The presentations by Prof. Dr. Alhena Gadotti (Towson University) and Prof. Dr. Serena S. Witzke (Wesleyan University) discussed the conceptualization of gendered violence and how it was depicted in different types of documents.
Dr. Prof Alhena Gadotti introduced us some examples of how violence against women was portrayed in Sumerian literary material from the early 2nd millennium (ca. 2000-1600) BCE. These documents can be approached from a documentary, poetic or socio-functional perspective. The study of gendered violence in Sumerian literature has received only limited attention, and according to Dr. Prof. Gadotti there are only three documents that describe sexual violence against divine feminine. Regardless, sexual assault was an existing phenomenon, and it was well recognized in the laws. This presentation provided us with an overview of the stories of Enlil and Ninlil, Enki and Ninhursaga and finally, Inanna and Shukaletuda.
In the literature of the old Babylonian era, goddesses are often found in traditional familial roles; as sisters, mothers, or unmarried young women. Thus, for example, goddess Ninlil expresses a woman’s social and sexual growth. By becoming a wife to Enlil, the head of the Sumerian pantheon, she develops in from an adolescent virgin to a mature woman. The first encounter of Enlil and Ninlil was not consensual, and therefore the sexual violence and multiple pregnancies are viewed as symbols of change. On the other hand, Ninhursaga embodies a different kind of motherhood; her pregnancy represents feminine reproductive power. Goddess Inanna is raped by a gardener Shukaletuda, and reacts with rage and seeks (and finds), revenge. What is especially interesting in the story of Inanna and Shukaletuda, is that it can be seen as a Sumerian astral myth: Inanna’s movements can be related to the movements of the planet Venus.
Though the general plots of these abovementioned stories have been understood, certain elements are still unexplored. In the future, Dr. Prof. Gadotti welcomes a more holistic approach in order to fill the gaps in previous scholarship.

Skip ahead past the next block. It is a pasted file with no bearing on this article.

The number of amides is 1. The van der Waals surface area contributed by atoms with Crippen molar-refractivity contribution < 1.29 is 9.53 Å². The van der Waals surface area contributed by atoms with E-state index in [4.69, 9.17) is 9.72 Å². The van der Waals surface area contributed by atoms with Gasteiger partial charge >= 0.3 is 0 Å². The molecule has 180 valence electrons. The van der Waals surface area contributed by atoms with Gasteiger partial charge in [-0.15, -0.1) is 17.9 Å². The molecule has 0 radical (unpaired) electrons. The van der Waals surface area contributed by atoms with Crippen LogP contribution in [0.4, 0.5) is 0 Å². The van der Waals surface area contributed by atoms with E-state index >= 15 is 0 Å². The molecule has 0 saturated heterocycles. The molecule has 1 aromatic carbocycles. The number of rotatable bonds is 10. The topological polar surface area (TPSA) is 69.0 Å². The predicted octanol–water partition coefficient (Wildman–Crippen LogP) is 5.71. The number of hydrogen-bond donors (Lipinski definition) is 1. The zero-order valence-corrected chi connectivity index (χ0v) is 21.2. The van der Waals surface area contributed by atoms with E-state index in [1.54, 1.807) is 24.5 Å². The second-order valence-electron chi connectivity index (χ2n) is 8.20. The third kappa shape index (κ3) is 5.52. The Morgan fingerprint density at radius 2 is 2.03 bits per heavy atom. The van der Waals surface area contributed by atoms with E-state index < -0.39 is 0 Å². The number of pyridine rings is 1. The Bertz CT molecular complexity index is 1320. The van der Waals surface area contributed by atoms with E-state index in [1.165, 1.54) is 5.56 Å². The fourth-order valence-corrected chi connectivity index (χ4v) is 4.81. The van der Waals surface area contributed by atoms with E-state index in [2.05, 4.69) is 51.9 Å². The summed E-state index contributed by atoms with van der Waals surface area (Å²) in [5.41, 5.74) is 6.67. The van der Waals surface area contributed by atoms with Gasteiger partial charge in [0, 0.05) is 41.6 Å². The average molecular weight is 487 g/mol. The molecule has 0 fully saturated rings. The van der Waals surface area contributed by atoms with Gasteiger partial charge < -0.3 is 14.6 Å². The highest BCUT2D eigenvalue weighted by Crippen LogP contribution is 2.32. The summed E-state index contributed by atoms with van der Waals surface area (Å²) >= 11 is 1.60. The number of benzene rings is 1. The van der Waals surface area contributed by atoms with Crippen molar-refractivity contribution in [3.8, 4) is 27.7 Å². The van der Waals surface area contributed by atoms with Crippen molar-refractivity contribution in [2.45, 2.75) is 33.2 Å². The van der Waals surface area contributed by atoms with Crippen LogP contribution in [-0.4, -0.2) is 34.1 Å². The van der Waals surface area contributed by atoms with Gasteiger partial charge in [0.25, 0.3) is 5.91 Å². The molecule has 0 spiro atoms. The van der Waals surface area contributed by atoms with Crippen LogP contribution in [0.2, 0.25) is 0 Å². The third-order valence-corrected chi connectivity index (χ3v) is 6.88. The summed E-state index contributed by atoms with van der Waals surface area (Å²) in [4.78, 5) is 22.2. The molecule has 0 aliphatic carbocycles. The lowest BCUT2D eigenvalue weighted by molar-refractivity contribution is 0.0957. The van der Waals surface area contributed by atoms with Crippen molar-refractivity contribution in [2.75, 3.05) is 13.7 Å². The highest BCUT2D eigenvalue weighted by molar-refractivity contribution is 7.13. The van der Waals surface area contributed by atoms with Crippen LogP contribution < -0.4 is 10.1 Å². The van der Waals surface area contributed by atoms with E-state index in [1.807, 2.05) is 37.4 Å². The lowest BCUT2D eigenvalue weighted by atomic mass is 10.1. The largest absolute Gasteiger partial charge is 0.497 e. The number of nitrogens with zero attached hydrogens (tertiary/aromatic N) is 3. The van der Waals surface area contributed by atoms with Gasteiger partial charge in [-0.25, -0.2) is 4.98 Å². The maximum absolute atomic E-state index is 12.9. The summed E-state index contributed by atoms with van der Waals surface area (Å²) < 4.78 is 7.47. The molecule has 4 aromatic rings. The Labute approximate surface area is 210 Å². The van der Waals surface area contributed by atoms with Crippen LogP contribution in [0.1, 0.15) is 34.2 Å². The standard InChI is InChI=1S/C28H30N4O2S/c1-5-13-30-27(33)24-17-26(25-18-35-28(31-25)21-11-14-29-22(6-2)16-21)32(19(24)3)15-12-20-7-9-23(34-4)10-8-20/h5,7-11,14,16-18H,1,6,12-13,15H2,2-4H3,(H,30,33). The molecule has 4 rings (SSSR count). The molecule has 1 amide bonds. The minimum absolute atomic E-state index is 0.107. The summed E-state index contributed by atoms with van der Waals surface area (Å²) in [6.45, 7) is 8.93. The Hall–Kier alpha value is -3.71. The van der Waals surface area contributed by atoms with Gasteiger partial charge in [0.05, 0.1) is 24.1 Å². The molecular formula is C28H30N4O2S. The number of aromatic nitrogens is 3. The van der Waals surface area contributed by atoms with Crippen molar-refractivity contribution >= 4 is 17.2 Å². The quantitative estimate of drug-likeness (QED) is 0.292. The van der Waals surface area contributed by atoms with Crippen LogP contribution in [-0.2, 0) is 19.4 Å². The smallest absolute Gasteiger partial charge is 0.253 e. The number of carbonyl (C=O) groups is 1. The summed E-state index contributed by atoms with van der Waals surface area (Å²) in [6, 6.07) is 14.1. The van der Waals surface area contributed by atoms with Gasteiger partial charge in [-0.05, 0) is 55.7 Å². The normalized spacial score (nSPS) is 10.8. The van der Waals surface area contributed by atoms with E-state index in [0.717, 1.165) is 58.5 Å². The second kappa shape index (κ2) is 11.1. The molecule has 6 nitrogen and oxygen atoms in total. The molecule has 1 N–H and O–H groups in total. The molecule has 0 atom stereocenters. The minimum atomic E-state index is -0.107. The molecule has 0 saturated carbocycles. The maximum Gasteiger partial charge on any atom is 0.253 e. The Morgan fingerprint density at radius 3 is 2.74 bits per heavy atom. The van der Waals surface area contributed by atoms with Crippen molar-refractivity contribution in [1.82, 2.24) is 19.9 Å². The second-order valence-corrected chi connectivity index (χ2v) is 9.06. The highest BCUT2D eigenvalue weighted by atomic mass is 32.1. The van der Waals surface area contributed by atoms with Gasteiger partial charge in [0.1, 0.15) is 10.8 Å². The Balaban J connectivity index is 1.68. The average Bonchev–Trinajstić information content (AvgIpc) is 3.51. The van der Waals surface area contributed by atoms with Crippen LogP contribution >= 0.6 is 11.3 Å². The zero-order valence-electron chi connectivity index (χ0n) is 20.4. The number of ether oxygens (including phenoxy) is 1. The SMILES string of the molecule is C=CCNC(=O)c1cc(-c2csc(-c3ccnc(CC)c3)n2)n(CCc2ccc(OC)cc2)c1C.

Dr. Prof. Serena S. Witzke discussed about violence against non-citizen women in ancient Rome, where the nature of violence depended on one’s class, age, and status.
While violence against citizen women was rare, non-citizen women experienced both physical and sexual violence on a daily basis. Violence against Roman citizen women was usually politically motivated, largely symbolical or ideological, and occurred in the public sphere. Therefore, it is often only discussed in a legal context. In the early republic, adultery was a good enough reason to murder the wife – but not the other way around. Only the lex Julia de Adulteriis coercendis (17 BCE) and the lex Julia de maritandis (18 BCE) put an end to that. The story of the rape of the Sabine women is a famous example of gendered violence against citizen women: after founding Rome, Romulus became aware of the shortage of women in the city. That led to mass abduction of the young women from the neighboring town. They had no other choice than to become mothers and wives of Rome.
Non-citizen slaves, sex laborers and freedwomen of Rome lived in a constant fear of abuse and torture: it was publicly and legally accepted but often happened in private homes. In a legal sense rape against enslaved women did not exist: the slaves were treated as property and the masters could do whatever they wanted. Anyone who violated a slave was guilty of property violence. Even though freedwomen were technically free, they were forced to have sex with their former patrons. Interestingly, Roman comedies were the “mirrors of life” that provided an insight into the vulnerability of slave females. Examples of torture can be found in various plays: Treculentus by Plautus or Hecyra by Terence - to mention a few.
Both talks sparked a lot of questions and comments from the audience. We thank everyone who attended, especially Alhena Gadotti and Serena S. Witzke. The last AMME seminar of fall season 2022 will be held on 15.12.2022, when we will delve into Ancient Near East in cinema. Welcome!